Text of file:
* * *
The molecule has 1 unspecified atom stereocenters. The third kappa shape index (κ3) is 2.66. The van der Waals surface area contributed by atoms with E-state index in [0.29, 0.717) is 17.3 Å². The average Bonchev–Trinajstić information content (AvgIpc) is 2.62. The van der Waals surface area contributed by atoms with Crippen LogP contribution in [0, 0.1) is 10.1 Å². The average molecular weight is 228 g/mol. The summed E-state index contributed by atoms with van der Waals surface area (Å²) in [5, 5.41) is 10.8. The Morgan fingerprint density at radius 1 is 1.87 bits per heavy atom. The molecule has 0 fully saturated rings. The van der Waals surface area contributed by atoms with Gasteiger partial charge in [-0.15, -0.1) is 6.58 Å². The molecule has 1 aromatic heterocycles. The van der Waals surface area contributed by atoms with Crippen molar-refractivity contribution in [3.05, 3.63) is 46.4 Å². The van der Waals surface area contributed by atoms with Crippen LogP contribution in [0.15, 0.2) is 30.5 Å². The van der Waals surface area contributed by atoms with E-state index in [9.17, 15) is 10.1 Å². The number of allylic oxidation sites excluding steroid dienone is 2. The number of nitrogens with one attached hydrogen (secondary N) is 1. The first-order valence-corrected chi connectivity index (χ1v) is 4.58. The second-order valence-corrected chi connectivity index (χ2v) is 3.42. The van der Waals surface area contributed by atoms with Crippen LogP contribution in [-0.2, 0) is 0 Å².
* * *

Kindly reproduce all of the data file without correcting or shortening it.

The molecule has 1 unspecified atom stereocenters. The third kappa shape index (κ3) is 2.66. The van der Waals surface area contributed by atoms with E-state index in [0.29, 0.717) is 17.3 Å². The average Bonchev–Trinajstić information content (AvgIpc) is 2.62. The van der Waals surface area contributed by atoms with Crippen LogP contribution in [0, 0.1) is 10.1 Å². The average molecular weight is 228 g/mol. The summed E-state index contributed by atoms with van der Waals surface area (Å²) in [5, 5.41) is 10.8. The Morgan fingerprint density at radius 1 is 1.87 bits per heavy atom. The molecule has 0 fully saturated rings. The van der Waals surface area contributed by atoms with Gasteiger partial charge in [-0.15, -0.1) is 6.58 Å². The molecule has 1 aromatic heterocycles. The van der Waals surface area contributed by atoms with Crippen molar-refractivity contribution in [3.05, 3.63) is 46.4 Å². The van der Waals surface area contributed by atoms with Crippen LogP contribution in [0.15, 0.2) is 30.5 Å². The van der Waals surface area contributed by atoms with E-state index in [9.17, 15) is 10.1 Å². The number of allylic oxidation sites excluding steroid dienone is 2. The number of nitrogens with one attached hydrogen (secondary N) is 1. The first-order valence-corrected chi connectivity index (χ1v) is 4.58. The second-order valence-corrected chi connectivity index (χ2v) is 3.42. The van der Waals surface area contributed by atoms with Crippen LogP contribution in [-0.2, 0) is 0 Å².